Premature to declare monkeypox a global health emergency, says expert

India’s top epidemiologist Dr Raman Gangakhedkar has called the World Health Organisation’s (WHO) decision to declare monkeypox as a public health emergency of international concern as “premature”.

“I don’t believe that we have sufficient reasons to say that the spread of monkeypox is a public health emergency. I think the WHO wants to be ahead of time this time since the coronavirus pandemic. But I feel its premature to announce monkeypox as a public health emergency because it may not have any bearing on the public health infrastructure of countries,” Dr Gangakhedkar told India Today.

Dr Raman Gangakhedkar, who is the former head scientist of epidemiology and communicable diseases at the Indian Council of Medical Research, believes that emerging evidence from African nations, where the monkeypox outbreak is endemic, is not enough to suggest that it could lead to a global health emergency.

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Though the International Health Regulations Emergency Committee of WHO didn’t reach a consensus, Director-General Tedros Adhanom Ghebreyesus declared monkeypox as a public health emergency and said men and LGBTQ community are more at risk of contracting the virus.

“For the moment, this is an outbreak that is concentrated among men who have sex with men, especially those with multiple sexual partners,” the WHO chief said during a media briefing in Geneva. But WHO hasn’t classified monkeypox as a classical sexually transmitted disease only.

“While close physical contact is a well-known risk factor for transmission, it is unclear at this time if monkeypox can be transmitted specifically through sexual transmission routes. Studies are needed to better understand this risk,” said WHO on its website. But, experts believe that evidence to point this out is low.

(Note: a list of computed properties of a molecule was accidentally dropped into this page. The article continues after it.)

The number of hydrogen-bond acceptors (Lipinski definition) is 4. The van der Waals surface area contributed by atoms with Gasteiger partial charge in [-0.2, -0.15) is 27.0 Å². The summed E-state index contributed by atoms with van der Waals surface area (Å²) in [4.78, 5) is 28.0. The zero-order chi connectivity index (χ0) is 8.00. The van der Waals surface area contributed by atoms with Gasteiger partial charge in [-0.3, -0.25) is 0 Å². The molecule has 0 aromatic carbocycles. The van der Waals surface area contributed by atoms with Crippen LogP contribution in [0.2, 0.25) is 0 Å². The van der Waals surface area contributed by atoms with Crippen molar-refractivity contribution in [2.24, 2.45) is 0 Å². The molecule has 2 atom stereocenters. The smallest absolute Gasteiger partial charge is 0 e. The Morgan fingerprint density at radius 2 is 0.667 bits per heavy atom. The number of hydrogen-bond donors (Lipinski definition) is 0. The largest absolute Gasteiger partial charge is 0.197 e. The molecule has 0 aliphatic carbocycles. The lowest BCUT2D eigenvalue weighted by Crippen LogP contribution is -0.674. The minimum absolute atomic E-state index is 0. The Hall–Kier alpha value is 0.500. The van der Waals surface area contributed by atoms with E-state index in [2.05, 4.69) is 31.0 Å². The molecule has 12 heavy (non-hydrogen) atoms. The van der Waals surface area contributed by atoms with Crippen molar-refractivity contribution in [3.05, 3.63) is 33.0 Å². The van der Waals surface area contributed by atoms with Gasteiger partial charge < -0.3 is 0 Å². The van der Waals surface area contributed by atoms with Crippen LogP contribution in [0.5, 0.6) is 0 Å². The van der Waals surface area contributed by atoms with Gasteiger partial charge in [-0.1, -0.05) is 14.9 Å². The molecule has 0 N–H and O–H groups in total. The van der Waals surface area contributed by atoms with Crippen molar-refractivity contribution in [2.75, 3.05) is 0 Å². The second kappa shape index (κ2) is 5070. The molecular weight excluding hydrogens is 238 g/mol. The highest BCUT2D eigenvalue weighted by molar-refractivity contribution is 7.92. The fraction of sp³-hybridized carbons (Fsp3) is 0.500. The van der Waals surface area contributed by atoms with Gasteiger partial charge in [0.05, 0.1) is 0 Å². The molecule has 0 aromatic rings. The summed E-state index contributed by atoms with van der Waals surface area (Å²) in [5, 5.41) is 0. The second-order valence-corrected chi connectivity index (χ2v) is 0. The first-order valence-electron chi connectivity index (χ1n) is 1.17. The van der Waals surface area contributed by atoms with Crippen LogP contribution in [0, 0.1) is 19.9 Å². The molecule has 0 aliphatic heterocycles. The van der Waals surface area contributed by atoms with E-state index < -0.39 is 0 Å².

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“If majority of people are in the category of MSM (men having sex with men) and if we don’t know what the rate of transmission to women is and if the count of bisexual men is three times more within the MSM community, and if it is an STD, then it does have the potential to affect the mainstream population,” Dr Raman told India Today.

“It [monkeypox] is a self-limiting infection, it doesn’t kill you, doesn’t lead to hospitalisation. The only issue is the stigma that, if infected, it is an indirect disclosure of their sexual identity.”

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Dr Raman also said that masks are of no use to counter the monkeypox threat. Starting surveillance among sex workers is key. A random sampling of people having lesions could be done to try and find out if there is a community outbreak of monkeypox, he said.

On May 13, 2022, WHO was notified of two laboratory confirmed cases and one probable case of monkeypox, from the same household, in the United Kingdom. On May 15, four additional laboratories reported confirmed cases amongst Sexual Health Services attendees presenting with a vesicular rash illness in men who have sex with men (MSM).

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